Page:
The thinking in Hollywood after those disappointments was that Harrison Ford in the final Indiana Jones movie titled Indiana Jones and the Dial of Destiny, would come to the rescue.
Instead, it came in at $83.8 million over the June 30-July 4 period on 4,600 screens, well under expectations. And it got worse.
In fact, just days after its release, Indiana Jones was getting beat at the box office by Sound of Freedom, the anti-human-trafficking movie starring Jim Caviezel! The following weekend the humiliation was complete when the box office was won by Insidious: The Red Door.
So far, for Indiana Jones, its domestic gross is a grand total of $136.6 million. Terrible!!
So you can imagine the panic gripping the execs in Hollywood with these underwhelming performances. Frankly. these execs now have far bigger problems to deal with than just the box office, but that's the situation now.
By this point Hollywood was reduced to hoping it would be rescued by three remaining potential blockbusters: Mission: Impossible- Dead Reckoning Part One starring Top Cruise opening Wednesday, July 12, and then next July 21 two new releases - Barbie, directed by Greta Gerwig and starring Margot Robbie, and Oppenheimer, directed by Christopher Nolan.
The initial buzz looked good for the latest M:I7 movie, with rave reviews from the critics and a Rotten Tomatoes score of 96 per cent. Cruise himself was coming off the spectacular success last year of Top Gun: Maverick. All signs pointed to Cruise bailing out Hollywood again, with the expectation that this movie was tracking for between $90-$100 million for the first five days.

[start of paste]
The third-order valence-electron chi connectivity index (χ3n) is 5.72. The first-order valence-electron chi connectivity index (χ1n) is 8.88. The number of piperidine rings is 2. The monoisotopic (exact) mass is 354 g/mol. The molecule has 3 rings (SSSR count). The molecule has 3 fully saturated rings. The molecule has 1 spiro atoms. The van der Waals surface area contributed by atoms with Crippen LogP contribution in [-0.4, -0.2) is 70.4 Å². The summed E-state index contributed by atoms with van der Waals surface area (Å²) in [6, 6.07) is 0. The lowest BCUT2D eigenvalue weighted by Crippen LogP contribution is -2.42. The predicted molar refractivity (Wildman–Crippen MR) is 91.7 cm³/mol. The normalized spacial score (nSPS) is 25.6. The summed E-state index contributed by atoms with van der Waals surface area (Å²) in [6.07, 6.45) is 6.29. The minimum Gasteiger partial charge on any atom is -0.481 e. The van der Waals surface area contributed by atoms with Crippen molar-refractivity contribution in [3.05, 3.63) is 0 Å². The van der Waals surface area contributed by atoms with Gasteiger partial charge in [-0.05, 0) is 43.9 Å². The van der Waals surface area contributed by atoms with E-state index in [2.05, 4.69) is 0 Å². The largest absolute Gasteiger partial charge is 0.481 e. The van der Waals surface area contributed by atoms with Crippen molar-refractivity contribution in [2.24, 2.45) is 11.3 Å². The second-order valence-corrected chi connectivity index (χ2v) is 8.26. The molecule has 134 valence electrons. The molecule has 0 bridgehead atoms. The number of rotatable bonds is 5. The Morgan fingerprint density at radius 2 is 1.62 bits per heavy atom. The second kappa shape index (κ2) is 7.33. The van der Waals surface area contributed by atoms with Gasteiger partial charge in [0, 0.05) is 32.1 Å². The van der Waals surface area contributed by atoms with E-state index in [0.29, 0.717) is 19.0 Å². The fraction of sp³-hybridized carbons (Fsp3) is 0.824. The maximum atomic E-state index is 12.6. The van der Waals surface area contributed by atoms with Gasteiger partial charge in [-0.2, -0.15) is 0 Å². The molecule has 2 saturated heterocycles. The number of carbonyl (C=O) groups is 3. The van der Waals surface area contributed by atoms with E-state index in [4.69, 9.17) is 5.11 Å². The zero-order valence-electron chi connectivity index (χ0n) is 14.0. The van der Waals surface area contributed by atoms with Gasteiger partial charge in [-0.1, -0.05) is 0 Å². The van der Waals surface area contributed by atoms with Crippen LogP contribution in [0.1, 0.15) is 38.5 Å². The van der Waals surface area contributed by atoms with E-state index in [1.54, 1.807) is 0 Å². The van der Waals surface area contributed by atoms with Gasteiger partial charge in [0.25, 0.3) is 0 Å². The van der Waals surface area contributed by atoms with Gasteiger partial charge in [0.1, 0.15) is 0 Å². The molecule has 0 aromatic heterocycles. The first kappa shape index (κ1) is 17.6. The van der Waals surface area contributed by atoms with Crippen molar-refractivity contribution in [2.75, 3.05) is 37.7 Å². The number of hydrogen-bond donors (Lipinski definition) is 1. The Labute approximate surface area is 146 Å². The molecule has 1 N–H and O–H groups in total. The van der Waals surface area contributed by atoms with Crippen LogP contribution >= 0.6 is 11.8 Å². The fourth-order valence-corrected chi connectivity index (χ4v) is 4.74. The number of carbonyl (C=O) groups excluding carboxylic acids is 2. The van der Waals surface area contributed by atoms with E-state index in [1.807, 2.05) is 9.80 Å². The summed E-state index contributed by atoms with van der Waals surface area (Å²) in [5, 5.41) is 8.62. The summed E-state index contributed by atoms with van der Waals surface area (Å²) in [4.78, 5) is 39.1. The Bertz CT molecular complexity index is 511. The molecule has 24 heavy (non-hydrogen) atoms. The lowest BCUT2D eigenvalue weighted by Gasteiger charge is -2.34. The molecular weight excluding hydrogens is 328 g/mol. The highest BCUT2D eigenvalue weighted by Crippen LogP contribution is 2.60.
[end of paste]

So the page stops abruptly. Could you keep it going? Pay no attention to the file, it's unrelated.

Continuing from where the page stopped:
So, as I write this, the box office numbers are coming in and they point to this latest Mission: Impossible ending up with a five-day-plus domestic haul of around $78 million-$83 million.
Now, it looks like this lousy summer movie box office all comes down to Barbie and Oppenheimer, which are unfortunately scheduled head to head against each other on the same weekend and are guaranteed to impact each others’ business. Still, cinema owners will be happy. Some observers are calling that weekend “Barbieheimer” because it’s sure to be the busiest these cinemas have been all summer, with people flocking to see both movies. That's a lot of popcorn sales.
So far, Barbie has been backed by a massive promotional campaign that is literally all over social media; meanwhile, Oppenheimer has been getting rave reviews from just about all the critics. Oppenheimer, for those wondering, is a flick about the guy who brought you the hydrogen bomb. Compelling stuff.
Interestingly, the reviews have not been released yet for Barbie, but so far the projections we have been hearing is for Barbie to open the weekend domestically at over $90 million, and Oppenheimer over $40 million. I suppose I will leave it up to you to make up your own minds whether or not numbers like that are going to be enough to save Hollywood.
All I will say is this summer we are seeing a lot of things catch up with Hollywood, with audiences underwhelmed about the same old franchises with the same old actors -- some of whom are now over 80 years old (Harrison Ford). Add to that the issues ordinary people at home are facing in making ends meet and keeping up with prices going up.
What Hollywood really needs to do is deliver some fresh entertainment compelling enough for audiences to want to show up for it -- and who knows, maybe Barbie is it, for a change. Or maybe Oppenheimer. I guess there are people out there who will say Sound of Freedom is it. But this year they clearly have not been delivering enough. As I see it, right now Hollywood seems capable of delivering absolutely nothing. That is unfortunately what we, the folks at home, will be stuck with if this labour mess is not settled soon.
One thing can be said: 2023 has been a long, hot, uncomfortable summer for Hollywood.